THE COURT of Appeal has upheld the designation of 12,150ha (30,000 acres) of arable land as a “protected” wildlife site – despite a challenge from a leading East Anglia farmer.

Patrick Fisher of Kilverstone Hall, near Thetford, had argued that the designation by English Nature, the government‘s wildlife agency, was unnecessary and irrational and infringed the rights of owners to enjoy their land.

But Court of Appeal judges ruled on Weds, May 26 that the decision was “properly taken and is challenge-proof”.

Mr Fisher and his family trust were ordered to pay substantial legal costs and were refused leave to appeal to the House of Lords.

The farmer, together with other landowners, had been angered by the SSSI designation after years of working with the RSPB to improve the fortunes of the rare stone curlew in the Brecks, the main breeding area for the bird.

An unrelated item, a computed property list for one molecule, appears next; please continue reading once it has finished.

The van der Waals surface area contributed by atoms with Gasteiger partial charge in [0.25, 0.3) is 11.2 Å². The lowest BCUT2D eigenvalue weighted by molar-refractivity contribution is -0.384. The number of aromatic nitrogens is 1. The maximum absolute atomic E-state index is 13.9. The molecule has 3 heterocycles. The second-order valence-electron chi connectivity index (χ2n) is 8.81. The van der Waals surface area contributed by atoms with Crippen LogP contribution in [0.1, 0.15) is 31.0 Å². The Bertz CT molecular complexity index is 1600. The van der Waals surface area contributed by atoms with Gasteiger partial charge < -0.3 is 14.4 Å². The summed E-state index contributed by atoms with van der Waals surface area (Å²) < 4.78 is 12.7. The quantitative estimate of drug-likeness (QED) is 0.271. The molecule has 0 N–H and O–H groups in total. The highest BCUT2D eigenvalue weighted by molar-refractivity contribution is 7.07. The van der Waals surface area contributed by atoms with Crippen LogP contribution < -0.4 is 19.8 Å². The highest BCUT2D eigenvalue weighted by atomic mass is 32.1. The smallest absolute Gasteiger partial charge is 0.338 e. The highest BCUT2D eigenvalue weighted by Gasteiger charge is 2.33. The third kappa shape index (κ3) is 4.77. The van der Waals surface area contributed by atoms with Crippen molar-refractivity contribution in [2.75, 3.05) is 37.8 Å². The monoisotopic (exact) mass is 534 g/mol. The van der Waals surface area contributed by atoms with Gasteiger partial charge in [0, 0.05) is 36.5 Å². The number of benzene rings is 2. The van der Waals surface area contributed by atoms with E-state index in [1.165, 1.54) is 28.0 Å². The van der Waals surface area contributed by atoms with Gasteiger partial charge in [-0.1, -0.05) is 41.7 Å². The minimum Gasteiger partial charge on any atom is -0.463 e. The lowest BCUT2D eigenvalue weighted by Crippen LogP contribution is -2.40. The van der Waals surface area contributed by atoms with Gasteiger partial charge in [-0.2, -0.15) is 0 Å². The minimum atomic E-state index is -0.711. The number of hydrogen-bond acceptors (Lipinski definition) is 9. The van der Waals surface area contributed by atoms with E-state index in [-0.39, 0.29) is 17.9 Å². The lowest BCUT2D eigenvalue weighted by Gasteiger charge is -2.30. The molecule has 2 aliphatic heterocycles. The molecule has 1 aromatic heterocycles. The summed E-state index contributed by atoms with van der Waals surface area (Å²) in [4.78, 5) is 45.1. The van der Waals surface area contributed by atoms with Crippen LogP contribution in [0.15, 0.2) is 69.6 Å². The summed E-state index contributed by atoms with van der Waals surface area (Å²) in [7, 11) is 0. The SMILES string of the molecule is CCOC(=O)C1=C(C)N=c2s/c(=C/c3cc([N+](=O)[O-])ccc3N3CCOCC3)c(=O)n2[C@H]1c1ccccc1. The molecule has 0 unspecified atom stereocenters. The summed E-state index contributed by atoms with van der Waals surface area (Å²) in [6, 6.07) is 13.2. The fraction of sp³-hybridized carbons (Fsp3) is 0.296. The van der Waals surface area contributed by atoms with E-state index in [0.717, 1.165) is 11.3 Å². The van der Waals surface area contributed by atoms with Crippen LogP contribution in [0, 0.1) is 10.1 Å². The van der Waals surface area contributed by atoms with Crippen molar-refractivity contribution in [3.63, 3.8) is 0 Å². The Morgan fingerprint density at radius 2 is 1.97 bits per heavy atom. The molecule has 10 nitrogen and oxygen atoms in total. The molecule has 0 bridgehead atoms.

But after sustaining considerable success, English Nature designated the area as a SSSI – using data collected from the farmers by the RSPB.

Michael Falcon, agent for Mr Fisher, said the Court of Appeal decision was disappointing.

“The designation penalises landowners who have encouraged stone curlews and co-operated with data collection in the past.

“It sends a signal to landowners who may be asked to co-operate in the future to be wary of the consequences,” he said.